The fallout from the British Parliament expenses scandal has crossed the pond and landed squarely in Congress.
The Wall Street Journal published a story over the weekend about how hard it is to review the office and travel expenses of members of Congress. Now, House Speaker Nancy Pelosi, D-Calif., has asked the chief administrative officer of the House of Representatives to publish members’ expenses online. On her blog, she released a copy of the letter:
… For well over 100 years the United States House of Representatives has compiled and published, on a quarterly basis, a public Statement of Disbursements documenting the expenditures of each Congressional, Committee, Leadership, and administrative office. This publication provides an accurate accounting of the manner in which the House and its Members and officers spend all of the funds appropriated for the conduct of official business.
In the past, this publication has been made available in the Legislative Resource Center or by purchase from the United States Government Printing Office. However, this means for publishing material does not allow all interested parties to review the information contained in the reports. Consistent with my goal to increase transparency and ensure greater accountability to the public, please take all steps necessary to ensure that the quarterly Statement of Disbursements be made available online free of charge to the public and on a suitable House website.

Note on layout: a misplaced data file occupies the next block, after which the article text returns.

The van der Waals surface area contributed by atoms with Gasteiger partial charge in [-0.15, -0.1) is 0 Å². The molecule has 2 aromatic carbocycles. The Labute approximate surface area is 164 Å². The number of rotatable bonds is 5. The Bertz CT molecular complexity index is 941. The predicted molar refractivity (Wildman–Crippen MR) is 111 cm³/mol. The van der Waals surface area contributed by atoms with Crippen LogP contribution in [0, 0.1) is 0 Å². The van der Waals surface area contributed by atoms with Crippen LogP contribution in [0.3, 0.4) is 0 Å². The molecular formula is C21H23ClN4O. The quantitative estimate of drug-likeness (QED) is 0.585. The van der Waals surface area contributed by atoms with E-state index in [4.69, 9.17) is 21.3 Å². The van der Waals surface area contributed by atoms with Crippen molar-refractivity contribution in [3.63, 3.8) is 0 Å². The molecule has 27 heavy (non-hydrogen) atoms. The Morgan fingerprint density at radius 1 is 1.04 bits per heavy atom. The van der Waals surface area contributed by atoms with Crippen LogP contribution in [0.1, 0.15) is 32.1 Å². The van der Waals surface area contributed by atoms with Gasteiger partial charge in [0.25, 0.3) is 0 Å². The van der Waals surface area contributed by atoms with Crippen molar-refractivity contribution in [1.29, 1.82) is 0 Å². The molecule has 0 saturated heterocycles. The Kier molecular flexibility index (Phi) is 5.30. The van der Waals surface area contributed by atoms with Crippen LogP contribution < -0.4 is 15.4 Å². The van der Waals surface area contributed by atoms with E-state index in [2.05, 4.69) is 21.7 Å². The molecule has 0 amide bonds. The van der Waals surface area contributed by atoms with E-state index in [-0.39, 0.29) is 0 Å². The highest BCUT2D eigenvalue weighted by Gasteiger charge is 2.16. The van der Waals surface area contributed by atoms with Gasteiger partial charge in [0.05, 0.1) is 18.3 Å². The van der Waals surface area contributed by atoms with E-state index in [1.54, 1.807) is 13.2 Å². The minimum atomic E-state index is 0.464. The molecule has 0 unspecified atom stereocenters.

Several organizations, such as LegiStorm and the National Taxpayers Union, already take parts of the published books of expenses and enter them into databases and spreadsheets. But it’s a cumbersome process, as this humorous video from the National Taxpayers Union shows:
What I hope is that when the House does put its expenses online, they put it in a machine-readable format (such as .xml, .csv, .xls) that can easily be brought into a spreadsheet or database for analysis. Posting a PDF of the book would be counterproductive. And we’ll have to wait and see if the U.S. Senate follows suit.
UPDATE (6/4/09): The Wall Street Journal reported today that U.S. Sen. Tom Coburn, R-Okla., has asked Senate officials to publish that chamber’s expenses online:
Separately, Sen. Tom Coburn (R., Okla.) said Wednesday he would introduce a bill requiring the expense records be posted online in the Senate, as well. Such disclosures are “something that we will take a look at,” said Jim Manley, spokesman for Senate Majority Leader Sen. Harry Reid (D., Nev.).
Written by Paul Monies